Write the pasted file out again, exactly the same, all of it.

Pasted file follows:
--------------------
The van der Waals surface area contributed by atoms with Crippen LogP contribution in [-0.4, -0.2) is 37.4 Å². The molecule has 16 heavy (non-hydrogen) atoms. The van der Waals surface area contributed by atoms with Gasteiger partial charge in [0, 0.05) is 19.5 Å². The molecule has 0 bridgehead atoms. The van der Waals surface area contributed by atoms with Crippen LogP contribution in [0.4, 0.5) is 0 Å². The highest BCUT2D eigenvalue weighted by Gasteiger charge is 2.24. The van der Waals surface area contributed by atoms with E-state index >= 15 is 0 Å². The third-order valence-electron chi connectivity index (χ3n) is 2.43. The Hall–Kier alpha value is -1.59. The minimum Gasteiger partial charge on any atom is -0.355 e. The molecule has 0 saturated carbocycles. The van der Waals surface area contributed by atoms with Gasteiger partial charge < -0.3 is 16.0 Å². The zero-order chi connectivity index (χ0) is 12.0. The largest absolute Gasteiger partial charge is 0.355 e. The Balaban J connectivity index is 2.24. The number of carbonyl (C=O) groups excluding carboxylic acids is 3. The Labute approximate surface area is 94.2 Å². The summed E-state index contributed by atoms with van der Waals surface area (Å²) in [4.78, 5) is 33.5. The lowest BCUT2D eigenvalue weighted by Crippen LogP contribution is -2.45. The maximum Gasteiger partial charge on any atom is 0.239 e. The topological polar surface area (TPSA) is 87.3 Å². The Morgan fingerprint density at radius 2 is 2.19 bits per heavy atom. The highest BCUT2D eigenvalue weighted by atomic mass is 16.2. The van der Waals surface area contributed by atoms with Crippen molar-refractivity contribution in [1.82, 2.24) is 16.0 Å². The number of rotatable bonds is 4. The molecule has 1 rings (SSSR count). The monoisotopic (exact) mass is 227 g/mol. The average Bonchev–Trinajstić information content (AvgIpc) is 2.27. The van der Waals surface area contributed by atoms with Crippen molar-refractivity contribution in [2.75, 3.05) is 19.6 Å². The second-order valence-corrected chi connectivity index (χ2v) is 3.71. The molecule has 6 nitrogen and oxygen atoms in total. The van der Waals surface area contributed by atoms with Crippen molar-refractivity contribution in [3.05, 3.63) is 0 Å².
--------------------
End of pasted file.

The van der Waals surface area contributed by atoms with Crippen LogP contribution in [-0.4, -0.2) is 37.4 Å². The molecule has 16 heavy (non-hydrogen) atoms. The van der Waals surface area contributed by atoms with Gasteiger partial charge in [0, 0.05) is 19.5 Å². The molecule has 0 bridgehead atoms. The van der Waals surface area contributed by atoms with Crippen LogP contribution in [0.4, 0.5) is 0 Å². The highest BCUT2D eigenvalue weighted by Gasteiger charge is 2.24. The van der Waals surface area contributed by atoms with E-state index >= 15 is 0 Å². The third-order valence-electron chi connectivity index (χ3n) is 2.43. The Hall–Kier alpha value is -1.59. The minimum Gasteiger partial charge on any atom is -0.355 e. The molecule has 0 saturated carbocycles. The van der Waals surface area contributed by atoms with Gasteiger partial charge < -0.3 is 16.0 Å². The zero-order chi connectivity index (χ0) is 12.0. The largest absolute Gasteiger partial charge is 0.355 e. The Balaban J connectivity index is 2.24. The number of carbonyl (C=O) groups excluding carboxylic acids is 3. The Labute approximate surface area is 94.2 Å². The summed E-state index contributed by atoms with van der Waals surface area (Å²) in [4.78, 5) is 33.5. The lowest BCUT2D eigenvalue weighted by Crippen LogP contribution is -2.45. The maximum Gasteiger partial charge on any atom is 0.239 e. The topological polar surface area (TPSA) is 87.3 Å². The Morgan fingerprint density at radius 2 is 2.19 bits per heavy atom. The highest BCUT2D eigenvalue weighted by atomic mass is 16.2. The van der Waals surface area contributed by atoms with Crippen molar-refractivity contribution in [1.82, 2.24) is 16.0 Å². The number of rotatable bonds is 4. The molecule has 1 rings (SSSR count). The monoisotopic (exact) mass is 227 g/mol. The average Bonchev–Trinajstić information content (AvgIpc) is 2.27. The van der Waals surface area contributed by atoms with Crippen molar-refractivity contribution in [2.75, 3.05) is 19.6 Å². The second-order valence-corrected chi connectivity index (χ2v) is 3.71. The molecule has 6 nitrogen and oxygen atoms in total. The van der Waals surface area contributed by atoms with Crippen molar-refractivity contribution in [3.05, 3.63) is 0 Å².